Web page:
Product Support and Customer Service
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- Mounting Hardware
- Small Flat-Blade Screwdriver
- Brass Brush
A DC Shunt is used to measure the current flowing through a cable connected to a load. The shunt is actually a high precision resistor and the output from the shunt is a small voltage, usually less than 100 millivolts. As the current changes, so does the voltage drop across the shunt. The shunt needs to be connected to a DC Ammeter that has been set up for use with the shunt. Note: Shunts are usually rated at their maximum point, e.g. 100 amps equal 100 millivolts, or 150 amps equals 150 millivolts.
Even though the voltage drop across the shunt is very low, the absolute voltage can be very high. In fact, it is the same as the present voltage setting of the DC rectifier.
The purpose of the fuse is to protect the equipment and employees in the event a short occurs in either of the two (2) shunt output leads.
The shunt has four (4) connections; two (2) connections for the incoming power and load; and two (2) for the shunt signal. The shunt signal has a high and low lead (See Figure 1). The high shunt signal is on the power side (of the resistor) and the low shunt signal is on the load side (of the resistor). See Fig. 1 for illustration. Please read all the instructions listed below to familiarize yourself with the project before attempting to perform any of the work.
Think and act in a safe manner. Always disconnect power and use a lockout before you work on the E-coat system or any of the related subsystems. Observe any confined space conditions. Use the appropriate safety equipment & clothing for the task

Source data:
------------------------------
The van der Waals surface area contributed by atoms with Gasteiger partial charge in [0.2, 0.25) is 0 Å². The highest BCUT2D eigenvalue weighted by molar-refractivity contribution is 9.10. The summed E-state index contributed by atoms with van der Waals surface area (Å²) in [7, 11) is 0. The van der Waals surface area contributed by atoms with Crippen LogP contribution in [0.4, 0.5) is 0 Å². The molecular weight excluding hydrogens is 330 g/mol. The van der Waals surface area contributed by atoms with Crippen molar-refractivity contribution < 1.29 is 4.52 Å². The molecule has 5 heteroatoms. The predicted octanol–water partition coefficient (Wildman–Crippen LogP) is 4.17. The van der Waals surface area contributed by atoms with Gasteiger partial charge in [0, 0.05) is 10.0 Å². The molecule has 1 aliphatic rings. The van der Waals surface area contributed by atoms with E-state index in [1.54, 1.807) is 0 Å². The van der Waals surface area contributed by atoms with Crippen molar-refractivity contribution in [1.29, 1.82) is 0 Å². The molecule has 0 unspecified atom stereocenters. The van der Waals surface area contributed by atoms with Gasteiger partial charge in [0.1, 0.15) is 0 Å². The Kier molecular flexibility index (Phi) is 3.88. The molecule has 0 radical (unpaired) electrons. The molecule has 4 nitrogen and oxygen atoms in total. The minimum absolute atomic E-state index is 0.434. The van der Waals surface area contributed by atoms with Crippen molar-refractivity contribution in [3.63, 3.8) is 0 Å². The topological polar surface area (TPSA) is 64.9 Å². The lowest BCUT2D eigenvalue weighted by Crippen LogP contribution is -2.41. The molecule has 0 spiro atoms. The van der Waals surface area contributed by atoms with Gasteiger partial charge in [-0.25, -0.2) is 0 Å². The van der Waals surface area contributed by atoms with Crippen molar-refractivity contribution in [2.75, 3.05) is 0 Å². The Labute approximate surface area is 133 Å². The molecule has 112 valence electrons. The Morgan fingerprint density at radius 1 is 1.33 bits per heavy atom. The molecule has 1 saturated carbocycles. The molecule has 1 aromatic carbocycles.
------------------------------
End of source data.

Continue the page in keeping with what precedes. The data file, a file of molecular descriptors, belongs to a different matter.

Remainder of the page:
1. Remove the ¼” brass nuts and washers from both sides of the old shunt. Remove both line and load cables from shunt.
2. If shunt was exposed to paint drips, use a brass brush on terminals and clean them to remove old paint.
3. Remove the signal cables with a flat screwdriver.
4. Remove the old shunt.
5. Place line cable over same post as before and attach the 6.4 mm (1/4”) brass washer and nut and tighten with pliers.
6. Repeat steps 5 for cable going to cell (load side).
7. Attach PN 235007 (Fuse Kit) to the same side as the line connection. This is the positive (RED, +) side of the shunt signal. This kit has a red sleeve attached to the wire to symbolize the Positive connection.
8. Attach PN 235028 (Fuse Kit) to the same side as the line connection. This is the negative (BLACK, -) side of the shunt signal.
1. Cell is showing No current flow.
A fuse is blown or there is a loose wire.
2. Poor ED films.
Load cable has come loose from the load side of the shunt or the shunt element is blown.
3. Non zero value shown on meter face of Current Monitor Panel
Use a millivolt source and confirm that if say 30.0 millivolts is sent to the meter – then 30.0 should be shown on the meter. If not then investigate the meter setup.
1. Visually inspect the shunt and determine if the element is blown. Look for any evidence of black scorch marks. Replace as needed.
2. Use a Multi Meter to confirm that there is continuity between the Line (DC Rectifier) side and the Load (Cell) side of the shunt. An Open Loop (O.L.) represents a blown shunt element. Replace as needed.
3. Checking the Resistance value is also an effective procedure in checking the functionality of a shunt. However, the resistance value is very low (.001) and can only be detected with an ohmmeter that is rated for such a low value.
See Paragraph B under the Checkout Section of your Current Monitor Panel Getting Started Guide. This discusses the quality of the connections between the current Sensor and the Current Monitor Panel.
For more information see the original manual that came with the equipment or call UFSc at the phone number shown above.